Zimbabwe’s transition to a cashless society

A CASHLESS society is an environment where purchases of goods and services are made electronically with minimum use of cash.

This normally results in electronic currency which comes in various forms, for instance internet banking, mobile banking and the use of plastic money. In Southern Africa, there has been an undeniable trend towards a cashless society with South Africa taking the lead.
Comparatively, in Zimbabwe, competition for the adoption of the latest technology in the Information Communication Technology (ICT) sector has increased, albeit from a small base, since the introduction of multiple currencies. Recently several telecoms players such as Econet, Powertel and Africom rolled out broadband services to the public heralding the a new era in technology. The squeeze in margins and its resultant threat to profitability has compelled some service providers to partner with financial service firms to develop new e-commerce products. For example, the launch of EcoLife by Econet and First Mutual Life, FlexiPay by Moonlight Funeral Assurance and Netone and a debit card ­ by the Cross Border Traders’ Association. This current trend shows an appreciation that Zimbabwe is not immune to the current global trend to paperless banking.
While notable progress is being made on the electronic card system by banks, post Zimbabwean dollar, its use by the general public in transacting is significantly behind. The banking model in Zimbabwe poses stringent conditions in account opening, for example a high initial deposit, a payslip and proof of residence, which are stumbling blocks to the development of e-payment systems given that about 70% of the economy is informal. This has resulted in a low level of user adoption and people continuing to be more comfortable with cash transactions. The call for retailers to acquire coins to alleviate the change shortages has not been welcomed by the players in the sector as they viewed this as a addition to selling costs while the Consumer Council of Zimbabwe inexplicably gave little or no support for the move.
The benefits of a cashless society to the transacting public go beyond convenience and safety associated with the payment system. The present tight liquidity, coin shortages and the need for financial transparency can be solved through the adoption of plastic money as financial transactions can be completed without the involvement of tangible cash. This also has the potential to contribute to GDP growth as the majority of the populace is brought into the banking system in addition to gaining reduced transaction costs. A significant percentage of GDP can be realized in the form of savings if Zimbabwe is able to shift from cash to an electronic-based transaction system. Mobile phones and other ICT applications can replace current dependency on brick and mortar structures in offering financial services to the general public. Points of sale (POS) machines across retailers in Zimbabwe represent open banking halls for the public if there is full co-operation between retailers, network service providers and banking firms.
Despite the aforementioned benefits, there has been a multitude of challenges to get into the full mode of paperless banking in Zimbabwe, for example, the high growth of the informal sector. The lost trust and confidence in making online transactions after the Zimbabwean dollar’s demise remains a permanent stain to be cleansed.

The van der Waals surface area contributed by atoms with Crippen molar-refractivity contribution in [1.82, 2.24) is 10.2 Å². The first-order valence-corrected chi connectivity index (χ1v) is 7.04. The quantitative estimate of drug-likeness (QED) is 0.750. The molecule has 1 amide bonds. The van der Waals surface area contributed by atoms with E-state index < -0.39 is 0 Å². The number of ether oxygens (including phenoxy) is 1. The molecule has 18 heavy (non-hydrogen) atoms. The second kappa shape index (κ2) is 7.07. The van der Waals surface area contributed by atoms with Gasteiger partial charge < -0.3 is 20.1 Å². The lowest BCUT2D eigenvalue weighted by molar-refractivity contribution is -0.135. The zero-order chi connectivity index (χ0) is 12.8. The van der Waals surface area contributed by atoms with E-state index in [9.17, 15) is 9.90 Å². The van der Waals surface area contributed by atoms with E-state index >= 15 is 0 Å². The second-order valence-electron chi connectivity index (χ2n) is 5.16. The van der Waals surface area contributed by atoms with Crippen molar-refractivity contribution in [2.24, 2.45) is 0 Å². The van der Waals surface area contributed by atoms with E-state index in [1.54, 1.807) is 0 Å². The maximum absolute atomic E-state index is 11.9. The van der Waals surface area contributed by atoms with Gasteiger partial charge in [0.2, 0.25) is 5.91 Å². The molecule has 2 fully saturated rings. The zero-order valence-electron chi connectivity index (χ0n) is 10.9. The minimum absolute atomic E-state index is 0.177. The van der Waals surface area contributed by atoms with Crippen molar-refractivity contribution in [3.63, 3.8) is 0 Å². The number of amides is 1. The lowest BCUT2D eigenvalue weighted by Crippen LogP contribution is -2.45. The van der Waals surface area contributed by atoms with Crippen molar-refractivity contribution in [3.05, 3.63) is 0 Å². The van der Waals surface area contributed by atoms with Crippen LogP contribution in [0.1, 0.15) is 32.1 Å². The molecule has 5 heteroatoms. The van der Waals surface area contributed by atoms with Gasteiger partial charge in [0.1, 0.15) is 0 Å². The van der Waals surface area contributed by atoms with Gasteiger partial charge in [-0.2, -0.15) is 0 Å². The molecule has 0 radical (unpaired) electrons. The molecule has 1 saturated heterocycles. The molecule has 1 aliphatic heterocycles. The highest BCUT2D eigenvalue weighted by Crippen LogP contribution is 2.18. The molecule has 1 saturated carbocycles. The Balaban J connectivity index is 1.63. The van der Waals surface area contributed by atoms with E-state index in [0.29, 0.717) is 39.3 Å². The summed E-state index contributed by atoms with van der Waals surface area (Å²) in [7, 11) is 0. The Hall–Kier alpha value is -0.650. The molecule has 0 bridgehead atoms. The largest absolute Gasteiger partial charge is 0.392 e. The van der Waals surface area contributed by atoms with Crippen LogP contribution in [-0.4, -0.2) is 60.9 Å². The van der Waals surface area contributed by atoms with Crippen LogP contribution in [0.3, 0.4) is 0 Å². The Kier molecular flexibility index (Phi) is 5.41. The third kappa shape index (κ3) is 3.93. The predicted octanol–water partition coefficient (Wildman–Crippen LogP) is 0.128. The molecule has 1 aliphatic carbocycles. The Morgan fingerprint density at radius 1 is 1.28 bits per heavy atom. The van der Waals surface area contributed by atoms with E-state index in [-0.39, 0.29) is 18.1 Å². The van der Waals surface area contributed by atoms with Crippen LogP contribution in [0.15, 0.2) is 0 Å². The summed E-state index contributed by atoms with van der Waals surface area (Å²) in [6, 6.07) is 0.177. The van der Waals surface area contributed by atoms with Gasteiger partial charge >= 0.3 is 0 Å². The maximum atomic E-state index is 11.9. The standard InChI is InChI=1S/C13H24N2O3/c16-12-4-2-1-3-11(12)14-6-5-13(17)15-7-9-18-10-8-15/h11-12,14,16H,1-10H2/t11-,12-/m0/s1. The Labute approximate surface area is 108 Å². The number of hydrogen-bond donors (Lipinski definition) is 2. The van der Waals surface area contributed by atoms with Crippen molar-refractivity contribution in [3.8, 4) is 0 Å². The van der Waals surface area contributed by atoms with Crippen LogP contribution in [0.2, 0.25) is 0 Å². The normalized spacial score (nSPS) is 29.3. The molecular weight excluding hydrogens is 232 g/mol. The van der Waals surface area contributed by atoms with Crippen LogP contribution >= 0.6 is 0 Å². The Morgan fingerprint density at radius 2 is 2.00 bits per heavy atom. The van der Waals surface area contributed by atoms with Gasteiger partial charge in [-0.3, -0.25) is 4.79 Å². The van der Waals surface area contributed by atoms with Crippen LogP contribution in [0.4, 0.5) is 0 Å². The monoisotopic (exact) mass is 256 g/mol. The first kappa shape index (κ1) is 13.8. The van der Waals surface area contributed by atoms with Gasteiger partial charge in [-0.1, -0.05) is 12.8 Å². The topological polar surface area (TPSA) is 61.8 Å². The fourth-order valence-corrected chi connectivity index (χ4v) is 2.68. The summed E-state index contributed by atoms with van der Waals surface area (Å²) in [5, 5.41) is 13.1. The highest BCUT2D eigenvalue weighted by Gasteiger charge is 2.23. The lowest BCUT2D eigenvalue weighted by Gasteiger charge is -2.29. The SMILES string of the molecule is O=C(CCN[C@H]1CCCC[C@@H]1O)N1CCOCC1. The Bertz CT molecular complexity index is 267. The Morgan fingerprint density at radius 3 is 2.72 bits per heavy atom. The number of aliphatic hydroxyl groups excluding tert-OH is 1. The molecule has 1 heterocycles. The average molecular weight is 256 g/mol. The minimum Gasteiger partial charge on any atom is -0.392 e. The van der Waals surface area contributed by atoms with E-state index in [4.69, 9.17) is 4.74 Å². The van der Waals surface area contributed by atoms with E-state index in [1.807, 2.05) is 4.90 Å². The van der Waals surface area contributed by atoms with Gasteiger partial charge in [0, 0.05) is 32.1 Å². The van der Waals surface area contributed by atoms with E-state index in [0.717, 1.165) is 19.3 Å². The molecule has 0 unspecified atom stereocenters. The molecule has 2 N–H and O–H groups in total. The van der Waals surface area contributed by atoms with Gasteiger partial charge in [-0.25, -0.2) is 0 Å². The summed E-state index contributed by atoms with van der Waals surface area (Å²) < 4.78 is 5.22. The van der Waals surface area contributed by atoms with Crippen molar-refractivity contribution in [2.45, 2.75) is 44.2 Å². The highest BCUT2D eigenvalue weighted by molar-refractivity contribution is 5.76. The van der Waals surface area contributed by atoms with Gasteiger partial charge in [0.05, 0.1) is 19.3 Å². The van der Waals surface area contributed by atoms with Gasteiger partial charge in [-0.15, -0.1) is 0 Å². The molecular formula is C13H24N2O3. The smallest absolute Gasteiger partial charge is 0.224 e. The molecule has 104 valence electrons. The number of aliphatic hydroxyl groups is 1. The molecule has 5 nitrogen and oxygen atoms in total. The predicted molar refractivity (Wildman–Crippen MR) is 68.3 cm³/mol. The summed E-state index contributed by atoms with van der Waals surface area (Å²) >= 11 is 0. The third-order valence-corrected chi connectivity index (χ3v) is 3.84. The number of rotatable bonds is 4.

Without this essential ingredient of trust, the effort to promote a cashless society in this country will be fruitless as most transactions will continue to be settled in cash. Zimbabwe has four telecoms providers, namely, Netone, Econet, Telecel and Telone.
While poor or inadequate infrastructure remains a challenge, the failure of co-operation or partnership between these network providers and the financial sector has also delayed the full implementation of paperless banking in Zimbabwe.  The sooner these players co-operate with banks and other corporate entities, the faster they will take hold and bring benefits to all involved in the value chain.
An improvement in the current status of Zimbabwe’s ICT and the national payment infrastructure is essential for the development of a cashless economy. In addition, the government has a role to play in making this a success through creating a legal and regulatory framework that is supportive to e-commerce. This enables the achievement of trust and confidence throughout the whole system. The country is not immune to the globalization trend which has been the major catalyst for the emergence of electronic payment systems. A change in mindset is also essential to enable full migration to e-commerce.
Considering the current multicurrency system, where the country has no authority over currency issued, it is imperative for the central bank and National Treasury to consider creating an enabling environment to use e-commerce payment methods. Potraz statistics indicate that more than five million people subscribe to various network service providers. This figure does not equate to the number of people who have bank accounts in Zimbabwe.
The quest to extend financial services to the marginalized is fulfilled if an e-commerce environment is fostered thus contributing to savings growth. With the change in technology and emergence of mobile phones, the world is slowly moving into a cashless society where electronic currency will replace tangible currency. The Zimbabwean economy needs to be prepared as the transition is inevitable.

 

Jealous Chishamba

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